man sitting in window seat has prescription drug addictionPrescription drug addiction is a serious and quickly growing epidemic, claiming countless victims who fall prey to substance dependency. Addiction to any mind-altering substance is dangerous and potentially lethal; however, since prescription drugs are usually prescribed by a physician, those abusing the medications feel that prescription drug abuse greatly differs from the abuse of street drugs. The bottom line is that prescription drug addicts are in fact addicted, just like those who become hooked on drugs like heroin, cocaine, or other illegal substances.

How It’s Done

Prescription drug addicts use medications to a much greater extent than the purpose for which they were originally prescribed. Whether an individual is simply taking more than the recommended dose of Selective Seratonin Reuptake Inhibitors (SSRIs), such as Lexapro or Celexa, or actively abusing pain medications like Vicodin or Percocet, using prescription drugs in any way other than indicated can lead to a dependence on, and addiction to, prescription drugs. Prescription drug addicts depend on their drugs to make them feel better and can easily experience cravings between usage. Despite the negative consequences, which include relationship difficulties, problems at work, or health complications, prescription drug abuse continues for the individual who is addicted to them.

Red Flags of Prescription Drug Addiction

There are many signs that an individual is addicted to prescription drugs. Prescription drug abusers may complain about either vague or acute symptoms in order to obtain more medication and may show a lack of interest in treatment options other than medication. A habitual prescription drug abuser is prone to frequent mood swings, anxiety, and physical discomfort. Commonly, most prescription drug addicts have a past history of drug addiction and/or abuse. To hide their addiction, many prescription drug addicts will visit different doctors or pharmacies to get more pills. The addiction may take an individual so far as to steal prescription medication from others.

Once a prescription drug addict stops abusing medication, a variety of uncomfortable withdrawal symptoms may be experienced such as anxiety, depression, bone or muscle pain; difficulty sleeping or sleeping too much, loss of interest in pleasurable activities; hallucinations, tremors, nausea, and vomiting.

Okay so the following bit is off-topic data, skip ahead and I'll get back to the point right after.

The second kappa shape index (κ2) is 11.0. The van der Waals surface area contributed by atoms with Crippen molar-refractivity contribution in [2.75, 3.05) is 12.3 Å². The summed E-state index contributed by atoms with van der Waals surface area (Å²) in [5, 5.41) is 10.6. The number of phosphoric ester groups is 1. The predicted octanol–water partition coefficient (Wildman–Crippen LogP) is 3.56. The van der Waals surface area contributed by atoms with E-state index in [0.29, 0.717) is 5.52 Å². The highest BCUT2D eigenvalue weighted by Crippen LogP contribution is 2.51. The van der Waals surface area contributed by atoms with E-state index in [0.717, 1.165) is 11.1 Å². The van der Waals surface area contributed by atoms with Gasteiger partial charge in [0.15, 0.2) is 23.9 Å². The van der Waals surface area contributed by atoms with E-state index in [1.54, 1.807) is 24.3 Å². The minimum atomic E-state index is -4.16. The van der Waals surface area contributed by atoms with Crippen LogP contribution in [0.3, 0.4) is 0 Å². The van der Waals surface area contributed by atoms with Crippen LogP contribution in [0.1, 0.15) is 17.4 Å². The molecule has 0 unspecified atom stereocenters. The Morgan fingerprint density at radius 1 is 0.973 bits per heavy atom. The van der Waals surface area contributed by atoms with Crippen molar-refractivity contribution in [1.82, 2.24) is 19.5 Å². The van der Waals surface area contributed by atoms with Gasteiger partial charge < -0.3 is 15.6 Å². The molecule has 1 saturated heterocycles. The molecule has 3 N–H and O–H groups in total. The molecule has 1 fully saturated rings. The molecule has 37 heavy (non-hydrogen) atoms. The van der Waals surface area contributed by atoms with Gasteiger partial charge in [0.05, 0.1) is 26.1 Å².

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Your Brain On Drugs

Addiction to prescription drugs changes the brain’s chemistry just as illegal illicit drugs do, making it less effective at producing naturally produced chemicals such as dopamine or endorphins. When the brain stops making these chemicals as a result of abusing medication, they must be introduced to the brain by continuing to take more medication. At this point, physical dependency has been initiated.

Prescription Drugs And Seniors

Seniors are at particular risk for addictions to prescription drugs because they are prescribed more drugs than others. Seniors may be prescribed medication for irregular sleep patterns, or they may be prescribed tranquilizers or pain killers as a means to recover from a traumatic event, such as physical injury or death of a loved one. The individual is able to sleep better or cope with pain or anxiety: however, once the medication runs out, they return to the doctor for another prescription and, thus, the addiction cycle begins.

There Is A Solution

Treatment for prescription drug addiction is available. A drug rehabilitation facility can aid in prescription drug treatment including interventions, detox, rehabilitation and recovery. In recovering from addiction, an individual is strongly encouraged to enroll in an inpatient program where medications are administered and closely monitored. Aftercare for inpatient rehabilitation can include therapy sessions, 12-step programs and sober living houses where a healthy, sober lifestyle is emphasized and promoted. Participating in addiction support groups can also go a long way in recovering from prescription drug addiction.